|Subject:||Drama & Music||Publisher:||Talon Books Ltd|
|Published:||April 21st 2017||Pages:||96|
The fifteenth summer of Beth Weeks’s life is full of strange happenings: a classmate is mauled to death, children go missing on the nearby reserve, and an unseen predator pursues Beth. Not to mention Beth is becoming aware that there is darkness in her own home: her mother’s relationship with her father is not all it seems, and her own relationship with her father – who hasn’t been the same ever since the recent animal attack – is becoming dangerous. Beth must face the darkness within her own family as well as the dangers of the bush.
Set in Turtle Valley (near Kamloops, British Columbia) in the shadow of the Second World War, The Cure for Death by Lightning tells a dark, challenging story that includes sexual abuse, grief, and the day-to-day struggle for survival. It examines the relationship between reluctant neighbours: an Indigenous community and a settler community. While Beth’s mother retreats into her memories and her father becomes unhinged, Beth discovers unlikely allies from outside her once-insular circle – that is, from the reserve: a first friend, Nora, who shares Beth’s connection with the land; and farmhands Dennis and Filthy Billy (who struggles with Tourette syndrome).
The ordinary is depicted in painstaking detail – but something otherworldly is always lurking. Stunning moments of magic realism illuminate the shadows of stark farm life: a swarm of turtles that form a “moving, living blanket” as they cross Blood Road; a gale that whips the purple flowers from the flax field and rains them down in a blanket of blue – beautiful, but heart-breaking for the family, which had depended on the now-ruined crop. The numerous animals in the play are represented by puppets inspired by Aboriginal iconography, and Coyote (Sk’elep), the trickster figure of the Secwepemc peoples, looms large over the story. The land itself is a character; trees, the farm,and seasons play an enormous role in Beth’s social and sexual awakening and in the maturation of community relationships.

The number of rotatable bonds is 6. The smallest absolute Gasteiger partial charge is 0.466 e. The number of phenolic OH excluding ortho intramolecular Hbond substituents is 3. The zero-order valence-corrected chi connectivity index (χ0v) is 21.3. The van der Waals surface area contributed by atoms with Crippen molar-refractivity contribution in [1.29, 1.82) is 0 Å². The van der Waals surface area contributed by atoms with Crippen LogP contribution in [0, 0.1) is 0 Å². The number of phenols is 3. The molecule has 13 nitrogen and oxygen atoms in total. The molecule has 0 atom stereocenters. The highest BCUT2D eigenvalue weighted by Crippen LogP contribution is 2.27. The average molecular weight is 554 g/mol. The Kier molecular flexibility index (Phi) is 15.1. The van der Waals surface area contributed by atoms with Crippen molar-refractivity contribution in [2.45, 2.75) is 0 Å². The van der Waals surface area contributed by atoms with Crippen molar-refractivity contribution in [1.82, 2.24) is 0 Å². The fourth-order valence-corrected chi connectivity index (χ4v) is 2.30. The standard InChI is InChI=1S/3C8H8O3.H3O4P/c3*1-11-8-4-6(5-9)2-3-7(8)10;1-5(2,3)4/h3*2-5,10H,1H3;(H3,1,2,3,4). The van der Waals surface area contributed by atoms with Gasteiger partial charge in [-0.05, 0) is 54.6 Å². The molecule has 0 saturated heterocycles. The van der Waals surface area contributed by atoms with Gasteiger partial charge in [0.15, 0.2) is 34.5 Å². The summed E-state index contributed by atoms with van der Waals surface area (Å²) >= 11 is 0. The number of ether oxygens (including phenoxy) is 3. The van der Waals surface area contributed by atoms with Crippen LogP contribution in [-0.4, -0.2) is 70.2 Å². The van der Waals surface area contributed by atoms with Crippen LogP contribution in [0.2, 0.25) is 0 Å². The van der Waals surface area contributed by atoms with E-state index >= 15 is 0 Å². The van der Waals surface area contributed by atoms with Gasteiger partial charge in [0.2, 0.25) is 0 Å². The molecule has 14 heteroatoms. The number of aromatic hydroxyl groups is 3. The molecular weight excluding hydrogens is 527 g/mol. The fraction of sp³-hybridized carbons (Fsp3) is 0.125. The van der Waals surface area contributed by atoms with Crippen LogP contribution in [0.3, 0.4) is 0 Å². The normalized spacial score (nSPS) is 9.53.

Cloran’s play is the stage adaptation of the award-winning novel by Gail Anderson-Dargatz.
Cast of three women and four men.
Daryl Cloran is the Artistic Director of the Citadel Theatre. He came to Edmonton from Kamloops, BC where he served as Artistic Director of Western Canada Theatre for six seasons. Daryl’s directing credits include: Love’s Labour’s Lost (Bard on the Beach), Liberation Days (Theatre Calgary), In A Blue Moon (Arts Club), Mary Poppins (Persephone), Tribes (Canadian Stage), And All For Love (National Arts Centre), GenerousÂ (Tarragon), and Afterplay (Shaw Festival).
Daryl was also the Founding Artistic Director of Theatrefront in Toronto, where he directed numerous international collaborations including: RETURN (The Sarajevo Project) - produced in Bosnia and Toronto; and UBUNTU (The Cape Town Project) - produced in South Africa, Halifax, Toronto, Calgary and Vancouver.
Daryl’s work has been nominated for Dora Awards (Toronto), Betty Awards (Calgary), SATA Awards (Saskatoon), and Jessie Awards & Ovation Awards (Vancouver). He has been awarded the Canada Council’s John Hirsch Prize for Outstanding Emerging Theatre Director, the Toronto Theatre Emerging Artist Award, and a Robert Merritt Award for Outstanding Director (Halifax).
Daryl is now a proud resident of Edmonton, where he lives with his wife Holly, and their two sons Liam and Jack.